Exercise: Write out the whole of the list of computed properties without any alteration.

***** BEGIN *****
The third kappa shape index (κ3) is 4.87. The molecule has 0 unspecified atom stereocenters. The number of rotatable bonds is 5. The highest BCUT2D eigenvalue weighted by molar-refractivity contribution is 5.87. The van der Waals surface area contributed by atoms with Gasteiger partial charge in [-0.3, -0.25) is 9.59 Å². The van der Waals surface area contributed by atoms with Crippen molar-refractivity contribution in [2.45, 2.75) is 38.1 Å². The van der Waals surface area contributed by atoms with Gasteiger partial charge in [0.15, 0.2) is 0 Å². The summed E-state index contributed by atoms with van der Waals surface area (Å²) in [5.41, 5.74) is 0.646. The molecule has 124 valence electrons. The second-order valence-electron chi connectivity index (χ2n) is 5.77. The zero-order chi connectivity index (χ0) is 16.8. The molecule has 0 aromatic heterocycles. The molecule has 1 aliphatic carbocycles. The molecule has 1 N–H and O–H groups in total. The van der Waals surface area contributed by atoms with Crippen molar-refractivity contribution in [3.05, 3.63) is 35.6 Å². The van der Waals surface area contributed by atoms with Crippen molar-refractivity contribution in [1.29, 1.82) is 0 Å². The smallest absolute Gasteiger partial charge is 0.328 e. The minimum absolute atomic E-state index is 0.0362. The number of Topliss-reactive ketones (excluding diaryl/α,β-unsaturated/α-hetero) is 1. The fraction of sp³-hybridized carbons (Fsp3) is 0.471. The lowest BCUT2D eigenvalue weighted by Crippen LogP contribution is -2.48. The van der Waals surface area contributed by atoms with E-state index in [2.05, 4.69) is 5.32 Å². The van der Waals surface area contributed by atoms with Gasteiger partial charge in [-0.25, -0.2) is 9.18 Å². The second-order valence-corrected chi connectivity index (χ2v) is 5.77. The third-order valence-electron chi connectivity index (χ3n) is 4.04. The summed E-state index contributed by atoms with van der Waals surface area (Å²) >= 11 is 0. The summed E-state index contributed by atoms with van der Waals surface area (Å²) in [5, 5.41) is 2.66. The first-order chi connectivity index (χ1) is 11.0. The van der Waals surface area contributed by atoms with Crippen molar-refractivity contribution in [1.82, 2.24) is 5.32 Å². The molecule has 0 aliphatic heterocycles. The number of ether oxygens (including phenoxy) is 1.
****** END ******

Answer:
The third kappa shape index (κ3) is 4.87. The molecule has 0 unspecified atom stereocenters. The number of rotatable bonds is 5. The highest BCUT2D eigenvalue weighted by molar-refractivity contribution is 5.87. The van der Waals surface area contributed by atoms with Gasteiger partial charge in [-0.3, -0.25) is 9.59 Å². The van der Waals surface area contributed by atoms with Crippen molar-refractivity contribution in [2.45, 2.75) is 38.1 Å². The van der Waals surface area contributed by atoms with Gasteiger partial charge in [0.15, 0.2) is 0 Å². The summed E-state index contributed by atoms with van der Waals surface area (Å²) in [5.41, 5.74) is 0.646. The molecule has 124 valence electrons. The second-order valence-electron chi connectivity index (χ2n) is 5.77. The zero-order chi connectivity index (χ0) is 16.8. The molecule has 0 aromatic heterocycles. The molecule has 1 aliphatic carbocycles. The molecule has 1 N–H and O–H groups in total. The van der Waals surface area contributed by atoms with Crippen molar-refractivity contribution in [3.05, 3.63) is 35.6 Å². The van der Waals surface area contributed by atoms with Crippen molar-refractivity contribution in [1.29, 1.82) is 0 Å². The smallest absolute Gasteiger partial charge is 0.328 e. The minimum absolute atomic E-state index is 0.0362. The number of Topliss-reactive ketones (excluding diaryl/α,β-unsaturated/α-hetero) is 1. The fraction of sp³-hybridized carbons (Fsp3) is 0.471. The lowest BCUT2D eigenvalue weighted by Crippen LogP contribution is -2.48. The van der Waals surface area contributed by atoms with E-state index in [2.05, 4.69) is 5.32 Å². The van der Waals surface area contributed by atoms with Gasteiger partial charge in [-0.25, -0.2) is 9.18 Å². The second-order valence-corrected chi connectivity index (χ2v) is 5.77. The third-order valence-electron chi connectivity index (χ3n) is 4.04. The summed E-state index contributed by atoms with van der Waals surface area (Å²) >= 11 is 0. The summed E-state index contributed by atoms with van der Waals surface area (Å²) in [5, 5.41) is 2.66. The first-order chi connectivity index (χ1) is 11.0. The van der Waals surface area contributed by atoms with Crippen molar-refractivity contribution in [1.82, 2.24) is 5.32 Å². The molecule has 0 aliphatic heterocycles. The number of ether oxygens (including phenoxy) is 1.